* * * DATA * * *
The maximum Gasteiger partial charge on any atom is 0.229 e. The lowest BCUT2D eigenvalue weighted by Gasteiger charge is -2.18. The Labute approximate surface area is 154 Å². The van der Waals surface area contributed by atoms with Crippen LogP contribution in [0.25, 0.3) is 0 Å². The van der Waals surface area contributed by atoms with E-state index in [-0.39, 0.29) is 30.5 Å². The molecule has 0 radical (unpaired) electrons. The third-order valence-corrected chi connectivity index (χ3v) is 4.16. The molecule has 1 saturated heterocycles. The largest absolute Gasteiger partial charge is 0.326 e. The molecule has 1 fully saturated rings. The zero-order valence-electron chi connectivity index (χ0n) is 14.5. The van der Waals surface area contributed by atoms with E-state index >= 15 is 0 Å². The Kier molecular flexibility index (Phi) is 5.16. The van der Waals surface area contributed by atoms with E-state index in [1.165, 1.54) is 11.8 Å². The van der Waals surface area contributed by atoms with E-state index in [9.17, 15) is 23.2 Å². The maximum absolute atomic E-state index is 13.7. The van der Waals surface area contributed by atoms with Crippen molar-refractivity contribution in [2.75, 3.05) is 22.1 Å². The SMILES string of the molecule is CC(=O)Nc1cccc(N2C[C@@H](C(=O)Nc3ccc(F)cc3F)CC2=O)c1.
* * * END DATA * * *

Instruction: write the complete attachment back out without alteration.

The maximum Gasteiger partial charge on any atom is 0.229 e. The lowest BCUT2D eigenvalue weighted by Gasteiger charge is -2.18. The Labute approximate surface area is 154 Å². The van der Waals surface area contributed by atoms with Crippen LogP contribution in [0.25, 0.3) is 0 Å². The van der Waals surface area contributed by atoms with E-state index in [-0.39, 0.29) is 30.5 Å². The molecule has 0 radical (unpaired) electrons. The third-order valence-corrected chi connectivity index (χ3v) is 4.16. The molecule has 1 saturated heterocycles. The largest absolute Gasteiger partial charge is 0.326 e. The molecule has 1 fully saturated rings. The zero-order valence-electron chi connectivity index (χ0n) is 14.5. The van der Waals surface area contributed by atoms with E-state index >= 15 is 0 Å². The Kier molecular flexibility index (Phi) is 5.16. The van der Waals surface area contributed by atoms with E-state index in [1.165, 1.54) is 11.8 Å². The van der Waals surface area contributed by atoms with E-state index in [9.17, 15) is 23.2 Å². The maximum absolute atomic E-state index is 13.7. The van der Waals surface area contributed by atoms with Crippen molar-refractivity contribution in [2.75, 3.05) is 22.1 Å². The SMILES string of the molecule is CC(=O)Nc1cccc(N2C[C@@H](C(=O)Nc3ccc(F)cc3F)CC2=O)c1.